him of Clementine, then he is not the same person he once was. His statement
aligns with John Locke’s concept of memory-criterion found in Chapter 27 of
Book II of An Essay Concerning Human
Understanding. Locke claims that personal identity is rooted in an individual’s
ability to remember experiences from their past, thus connecting their current
consciousness with their past consciousness. According to Locke’s argument, the
Joel who cannot remember Clementine after having every trace of her wiped out
of his memory would not be the same Joel who could recall knowing her. Similarly,
the Clementine who has no memory of Joel is not the same Clementine who could
Joel’s opinion that Patrick is stealing his personal identity becomes
irrelevant once he permanently loses his memories of Clementine and his
memories of having her erased are deleted by the Lacuna technicians. Based on
Locke’s view of personal identity, the Joel and Clementine who meet following
the memory-removal procedure are different people from who they were before.
Yet, the film’s ending in which the two decide to give their relationship
another try as “different people” sends a message about personal identity that
contrasts with Locke’s argument. By showing that Clementine and Joel are
intrigued by each other despite not having any memories that they were once in
love, the film demonstrates that who an individual is as a person, their “self”
or personal identity, is not solely dependent on their memory. Additionally, the film provides another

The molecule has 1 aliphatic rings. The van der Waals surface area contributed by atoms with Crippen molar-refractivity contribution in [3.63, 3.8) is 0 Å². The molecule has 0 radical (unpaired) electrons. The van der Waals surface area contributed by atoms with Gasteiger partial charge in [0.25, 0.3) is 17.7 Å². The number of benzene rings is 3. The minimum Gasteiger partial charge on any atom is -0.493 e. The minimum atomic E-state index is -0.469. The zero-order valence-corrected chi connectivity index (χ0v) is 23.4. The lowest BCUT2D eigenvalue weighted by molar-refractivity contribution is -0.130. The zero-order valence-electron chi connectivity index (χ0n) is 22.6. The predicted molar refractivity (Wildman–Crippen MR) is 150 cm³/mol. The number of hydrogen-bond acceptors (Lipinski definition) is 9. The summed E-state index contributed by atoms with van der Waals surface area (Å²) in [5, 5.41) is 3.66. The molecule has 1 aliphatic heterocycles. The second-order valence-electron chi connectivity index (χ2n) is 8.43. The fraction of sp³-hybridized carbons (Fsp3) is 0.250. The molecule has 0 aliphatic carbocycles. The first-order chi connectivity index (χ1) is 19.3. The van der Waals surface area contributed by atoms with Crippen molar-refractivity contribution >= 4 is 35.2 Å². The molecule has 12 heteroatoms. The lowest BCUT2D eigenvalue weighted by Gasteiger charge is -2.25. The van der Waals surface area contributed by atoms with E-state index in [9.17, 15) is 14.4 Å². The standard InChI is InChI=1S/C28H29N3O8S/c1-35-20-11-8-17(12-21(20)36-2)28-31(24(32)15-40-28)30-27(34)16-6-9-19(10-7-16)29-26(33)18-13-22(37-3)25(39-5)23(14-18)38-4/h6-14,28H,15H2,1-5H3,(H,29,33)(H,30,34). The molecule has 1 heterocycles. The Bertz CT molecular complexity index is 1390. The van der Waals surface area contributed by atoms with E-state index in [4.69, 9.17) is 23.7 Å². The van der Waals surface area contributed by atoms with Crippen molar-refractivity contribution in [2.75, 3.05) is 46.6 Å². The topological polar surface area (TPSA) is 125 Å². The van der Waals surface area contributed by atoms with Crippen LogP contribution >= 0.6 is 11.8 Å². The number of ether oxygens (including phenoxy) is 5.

example to support this message with Dr. Mierzwiak’s secretary Mary. She too
falls in love again, even though she cannot remember she fell in love with Dr.
Mierzwiak before. After seeing the
film’s conclusion, it becomes evident that Locke’s argument is not error-free.
Clementine, Joel, and Mary rid their minds of certain memories, but it did not
change who they were overall. They each behaved the same and fell for the same
person again. The film seems to imply that not being able to trace your
consciousness to past periods in your life does not mean that your identity has
changed. Perhaps, Locke did not consider an important point concerning personal
identity, which is that every past experience is not integral to shaping our personal
identity. If an individual could not remember a person they dated their first
semester of college, it still might not have any effect on who they are,
especially if the relationship did not alter their “self.” For this reason, memory
cannot be the only basis from which someone can identify their self.
Sunshine of the Spotless Mind does not merely provide us with romance and
sci-fi. It leads us to question what we consider to be the makings of ourselves
or personal identity. More specifically, it examines if our memory constructs
our personal identity and if we are still the same person even when some of our
memories cannot be retrieved. Ultimately, the film depicts the connection between
the self and memory as weak.